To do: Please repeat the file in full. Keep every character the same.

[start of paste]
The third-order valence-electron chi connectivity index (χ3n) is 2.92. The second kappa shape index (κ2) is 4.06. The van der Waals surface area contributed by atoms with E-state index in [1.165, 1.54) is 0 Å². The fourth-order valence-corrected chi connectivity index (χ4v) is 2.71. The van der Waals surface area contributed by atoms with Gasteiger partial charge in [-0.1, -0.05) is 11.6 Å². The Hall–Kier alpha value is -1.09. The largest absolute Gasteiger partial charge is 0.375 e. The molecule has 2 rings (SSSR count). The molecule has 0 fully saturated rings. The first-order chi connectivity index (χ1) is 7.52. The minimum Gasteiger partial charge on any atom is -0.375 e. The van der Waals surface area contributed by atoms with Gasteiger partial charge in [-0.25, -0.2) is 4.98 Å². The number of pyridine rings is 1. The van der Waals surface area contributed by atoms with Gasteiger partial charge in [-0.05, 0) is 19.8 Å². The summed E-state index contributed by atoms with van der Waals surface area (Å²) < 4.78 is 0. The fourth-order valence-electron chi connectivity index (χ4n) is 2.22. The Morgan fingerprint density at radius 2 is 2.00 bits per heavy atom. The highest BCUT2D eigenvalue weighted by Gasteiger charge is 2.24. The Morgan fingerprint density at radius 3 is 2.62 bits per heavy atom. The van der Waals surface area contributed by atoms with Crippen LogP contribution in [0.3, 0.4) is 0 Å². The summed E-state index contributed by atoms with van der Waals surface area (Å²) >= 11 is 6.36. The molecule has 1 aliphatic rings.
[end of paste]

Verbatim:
The third-order valence-electron chi connectivity index (χ3n) is 2.92. The second kappa shape index (κ2) is 4.06. The van der Waals surface area contributed by atoms with E-state index in [1.165, 1.54) is 0 Å². The fourth-order valence-corrected chi connectivity index (χ4v) is 2.71. The van der Waals surface area contributed by atoms with Gasteiger partial charge in [-0.1, -0.05) is 11.6 Å². The Hall–Kier alpha value is -1.09. The largest absolute Gasteiger partial charge is 0.375 e. The molecule has 2 rings (SSSR count). The molecule has 0 fully saturated rings. The first-order chi connectivity index (χ1) is 7.52. The minimum Gasteiger partial charge on any atom is -0.375 e. The van der Waals surface area contributed by atoms with Gasteiger partial charge in [-0.25, -0.2) is 4.98 Å². The number of pyridine rings is 1. The van der Waals surface area contributed by atoms with Gasteiger partial charge in [-0.05, 0) is 19.8 Å². The summed E-state index contributed by atoms with van der Waals surface area (Å²) < 4.78 is 0. The fourth-order valence-electron chi connectivity index (χ4n) is 2.22. The Morgan fingerprint density at radius 2 is 2.00 bits per heavy atom. The highest BCUT2D eigenvalue weighted by Gasteiger charge is 2.24. The Morgan fingerprint density at radius 3 is 2.62 bits per heavy atom. The van der Waals surface area contributed by atoms with Crippen LogP contribution in [0.3, 0.4) is 0 Å². The summed E-state index contributed by atoms with van der Waals surface area (Å²) >= 11 is 6.36. The molecule has 1 aliphatic rings.